A mentor of mine said to me in 1992, “Mark, your prospects and customers buy YOU. So go to work on your knowledge, attitude, skills and habits.”
When someone we trust and believe, say a technician that comes into our home or business, says to me, “What I would do is…,” or, “If it were me, I would…,” I really listen. Hey, that’s what I said to my residential customers when I was a chimney sweep in my early-twenties. It’s what I said to building owners when I was an HVAC technician in my late-twenties. I spoke in the first person, honestly, authentically and sincerely. What followed was why my close ratio was over 75%: detachment.
Detachment sounds like this: “But hey, it’s your house (or building), you do what you think is best. I gotta go!” Detachment is an honest indifference. There is no quiet desperation or smarmy manipulation. It’s simply your opinion. It’s the Art of Influence and Enrollment. It’s what you would tell your mother. Hey, who would give a raw deal to their mother? No one I know.
If you think about it, no one likes to be sold. We like to buy. It has to be our decision. Give me the information, raise my awareness with tact and compassion, offer a few choices, and then shrug your shoulders as if you didn’t care which option I chose. I especially like, “Talk it over with your wife …,” or, “Give some thought to what makes sense to you. … I’ll be back in touch.” Then smile, leave and get back to them in a couple of days. That’s what I like.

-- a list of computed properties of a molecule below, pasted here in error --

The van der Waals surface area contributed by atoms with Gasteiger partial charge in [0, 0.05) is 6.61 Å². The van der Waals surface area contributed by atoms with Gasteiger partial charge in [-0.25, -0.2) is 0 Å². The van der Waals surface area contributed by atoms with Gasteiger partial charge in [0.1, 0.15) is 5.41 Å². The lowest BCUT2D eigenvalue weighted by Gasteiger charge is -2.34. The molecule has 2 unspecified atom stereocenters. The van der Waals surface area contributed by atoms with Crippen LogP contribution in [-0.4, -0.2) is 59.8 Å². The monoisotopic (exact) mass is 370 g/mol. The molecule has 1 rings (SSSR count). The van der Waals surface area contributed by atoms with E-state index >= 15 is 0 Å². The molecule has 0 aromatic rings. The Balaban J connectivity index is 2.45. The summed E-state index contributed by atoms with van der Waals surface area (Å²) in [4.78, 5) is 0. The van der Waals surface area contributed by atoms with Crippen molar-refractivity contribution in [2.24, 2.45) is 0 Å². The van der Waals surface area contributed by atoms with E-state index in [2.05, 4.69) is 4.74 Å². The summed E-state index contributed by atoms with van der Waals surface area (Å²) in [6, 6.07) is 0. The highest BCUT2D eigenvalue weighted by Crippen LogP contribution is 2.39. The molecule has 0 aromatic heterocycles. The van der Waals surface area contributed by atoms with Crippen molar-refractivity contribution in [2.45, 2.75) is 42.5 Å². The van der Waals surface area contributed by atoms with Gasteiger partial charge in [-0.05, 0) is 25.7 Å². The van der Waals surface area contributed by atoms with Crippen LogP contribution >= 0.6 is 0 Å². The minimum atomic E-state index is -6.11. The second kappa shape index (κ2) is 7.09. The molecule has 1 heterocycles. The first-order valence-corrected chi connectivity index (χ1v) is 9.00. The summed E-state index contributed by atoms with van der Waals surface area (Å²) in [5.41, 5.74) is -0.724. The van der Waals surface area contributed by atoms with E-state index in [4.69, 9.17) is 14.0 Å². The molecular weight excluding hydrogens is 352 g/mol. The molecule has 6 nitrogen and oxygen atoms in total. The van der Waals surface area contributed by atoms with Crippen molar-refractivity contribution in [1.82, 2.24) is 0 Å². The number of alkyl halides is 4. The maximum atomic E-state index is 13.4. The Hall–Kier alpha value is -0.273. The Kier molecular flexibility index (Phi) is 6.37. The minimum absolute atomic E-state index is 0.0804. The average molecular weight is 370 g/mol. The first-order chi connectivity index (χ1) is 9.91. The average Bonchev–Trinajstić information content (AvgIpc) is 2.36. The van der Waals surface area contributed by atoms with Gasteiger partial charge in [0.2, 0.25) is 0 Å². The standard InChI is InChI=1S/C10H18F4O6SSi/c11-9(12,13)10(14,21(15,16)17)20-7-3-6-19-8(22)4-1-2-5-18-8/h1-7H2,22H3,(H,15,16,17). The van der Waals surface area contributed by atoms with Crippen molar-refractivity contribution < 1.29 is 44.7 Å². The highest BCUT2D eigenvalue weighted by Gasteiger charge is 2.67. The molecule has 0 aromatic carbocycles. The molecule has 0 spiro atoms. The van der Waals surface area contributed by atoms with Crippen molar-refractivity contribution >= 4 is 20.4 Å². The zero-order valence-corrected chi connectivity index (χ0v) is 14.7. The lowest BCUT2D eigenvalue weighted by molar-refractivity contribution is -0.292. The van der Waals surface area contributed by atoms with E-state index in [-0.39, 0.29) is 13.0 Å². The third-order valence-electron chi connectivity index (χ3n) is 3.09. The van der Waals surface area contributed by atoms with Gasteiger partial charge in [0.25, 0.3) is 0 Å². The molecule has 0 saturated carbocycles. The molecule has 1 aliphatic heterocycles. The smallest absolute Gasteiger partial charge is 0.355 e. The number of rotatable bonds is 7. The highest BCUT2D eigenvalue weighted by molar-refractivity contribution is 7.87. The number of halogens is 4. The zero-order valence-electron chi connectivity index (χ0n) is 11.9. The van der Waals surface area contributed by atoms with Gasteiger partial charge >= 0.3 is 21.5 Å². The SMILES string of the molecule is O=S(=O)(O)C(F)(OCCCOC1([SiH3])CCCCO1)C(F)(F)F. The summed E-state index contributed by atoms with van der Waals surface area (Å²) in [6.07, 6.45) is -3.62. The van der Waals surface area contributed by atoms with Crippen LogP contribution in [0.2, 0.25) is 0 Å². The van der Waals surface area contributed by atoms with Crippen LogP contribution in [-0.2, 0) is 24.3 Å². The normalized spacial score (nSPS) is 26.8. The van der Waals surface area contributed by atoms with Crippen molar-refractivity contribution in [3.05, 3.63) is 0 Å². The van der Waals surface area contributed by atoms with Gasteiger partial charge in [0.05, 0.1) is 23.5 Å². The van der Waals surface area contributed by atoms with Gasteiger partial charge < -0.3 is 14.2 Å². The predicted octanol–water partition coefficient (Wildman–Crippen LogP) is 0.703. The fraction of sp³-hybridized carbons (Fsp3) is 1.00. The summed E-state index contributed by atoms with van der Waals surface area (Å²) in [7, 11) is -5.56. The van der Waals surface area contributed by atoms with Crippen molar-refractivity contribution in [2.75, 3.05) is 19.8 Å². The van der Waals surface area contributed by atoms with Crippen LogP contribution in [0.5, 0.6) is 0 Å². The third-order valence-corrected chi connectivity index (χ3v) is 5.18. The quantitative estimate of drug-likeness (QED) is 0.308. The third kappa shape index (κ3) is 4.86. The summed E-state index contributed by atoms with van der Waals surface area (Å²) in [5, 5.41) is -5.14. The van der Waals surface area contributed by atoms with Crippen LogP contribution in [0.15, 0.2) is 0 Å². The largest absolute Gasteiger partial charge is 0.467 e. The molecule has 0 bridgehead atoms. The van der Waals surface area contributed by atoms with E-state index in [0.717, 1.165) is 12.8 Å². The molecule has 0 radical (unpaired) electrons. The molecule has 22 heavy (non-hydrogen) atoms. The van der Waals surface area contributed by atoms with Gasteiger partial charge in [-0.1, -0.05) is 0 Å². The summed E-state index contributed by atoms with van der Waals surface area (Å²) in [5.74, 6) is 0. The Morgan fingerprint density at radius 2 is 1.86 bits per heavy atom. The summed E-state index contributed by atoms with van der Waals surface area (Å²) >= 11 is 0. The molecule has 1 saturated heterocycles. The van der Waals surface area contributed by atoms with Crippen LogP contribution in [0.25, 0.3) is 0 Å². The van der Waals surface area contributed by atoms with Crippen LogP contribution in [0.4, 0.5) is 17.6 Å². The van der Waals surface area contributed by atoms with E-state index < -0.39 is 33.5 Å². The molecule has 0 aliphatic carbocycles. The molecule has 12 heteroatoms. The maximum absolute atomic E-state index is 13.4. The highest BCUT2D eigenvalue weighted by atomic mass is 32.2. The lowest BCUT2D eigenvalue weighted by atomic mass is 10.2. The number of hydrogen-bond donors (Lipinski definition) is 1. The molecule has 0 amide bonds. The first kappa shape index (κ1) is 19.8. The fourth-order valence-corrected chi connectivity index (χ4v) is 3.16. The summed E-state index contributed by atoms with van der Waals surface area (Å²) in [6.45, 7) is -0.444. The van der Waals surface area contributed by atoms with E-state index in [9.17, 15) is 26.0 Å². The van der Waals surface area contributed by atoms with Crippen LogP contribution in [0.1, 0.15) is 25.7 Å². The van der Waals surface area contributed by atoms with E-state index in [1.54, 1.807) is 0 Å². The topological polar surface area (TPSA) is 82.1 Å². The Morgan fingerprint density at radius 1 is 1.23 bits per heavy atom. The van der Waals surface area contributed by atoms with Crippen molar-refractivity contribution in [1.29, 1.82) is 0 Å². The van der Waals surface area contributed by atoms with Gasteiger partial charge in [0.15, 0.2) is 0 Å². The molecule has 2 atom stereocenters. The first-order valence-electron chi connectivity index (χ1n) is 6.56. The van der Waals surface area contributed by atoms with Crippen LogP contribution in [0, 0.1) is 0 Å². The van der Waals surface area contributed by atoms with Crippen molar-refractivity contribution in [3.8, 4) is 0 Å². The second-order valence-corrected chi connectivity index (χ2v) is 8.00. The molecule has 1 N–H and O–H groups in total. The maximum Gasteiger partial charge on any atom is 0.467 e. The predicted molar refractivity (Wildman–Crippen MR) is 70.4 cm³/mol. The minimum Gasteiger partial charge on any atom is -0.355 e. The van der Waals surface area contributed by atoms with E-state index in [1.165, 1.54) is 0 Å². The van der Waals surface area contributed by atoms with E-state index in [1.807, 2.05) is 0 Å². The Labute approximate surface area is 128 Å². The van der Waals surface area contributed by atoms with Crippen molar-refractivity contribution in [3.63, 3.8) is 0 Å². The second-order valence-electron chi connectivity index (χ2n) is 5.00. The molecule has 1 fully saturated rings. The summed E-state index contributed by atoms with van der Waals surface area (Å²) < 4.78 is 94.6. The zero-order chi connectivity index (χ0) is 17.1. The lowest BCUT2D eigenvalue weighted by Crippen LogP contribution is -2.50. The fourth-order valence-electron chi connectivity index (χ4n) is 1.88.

Professional persistence is following up when you say you will, via text, email or voicemail (or all three) with that same detachment in your voice. Remind me but don’t stalk me. You are not Ben Stiller, she is not Cameron Diaz in “There’s Something About Mary,” so be a pro. Listen to the nuances in their voice and read their body language. What is the subtle subtext, the unspoken implication?
Sales is simple. TRUST, RELATIONSHIPS, COMPETENCE, TIMING and FOLLOW UP. Build the TRUST by asking open-ended questions and actively listening; Form the RELATIONSHIP by being considerate and flexible; Do your job by fixing it right the first time thereby demonstrating COMPETENCE; When it’s time to ask for the sale it’s a TIMING issue, and by all means FOLLOW UP by being assertive and asking for the sale. Unassertive selling technicians have skinny kids. Five simple steps.
Earl Nightingale once wrote, “If integrity didn’t exist, someone would most certainly invent it as the fastest way to become rich.” He was right.
Remember, customers buy you. Now I need to call my mother…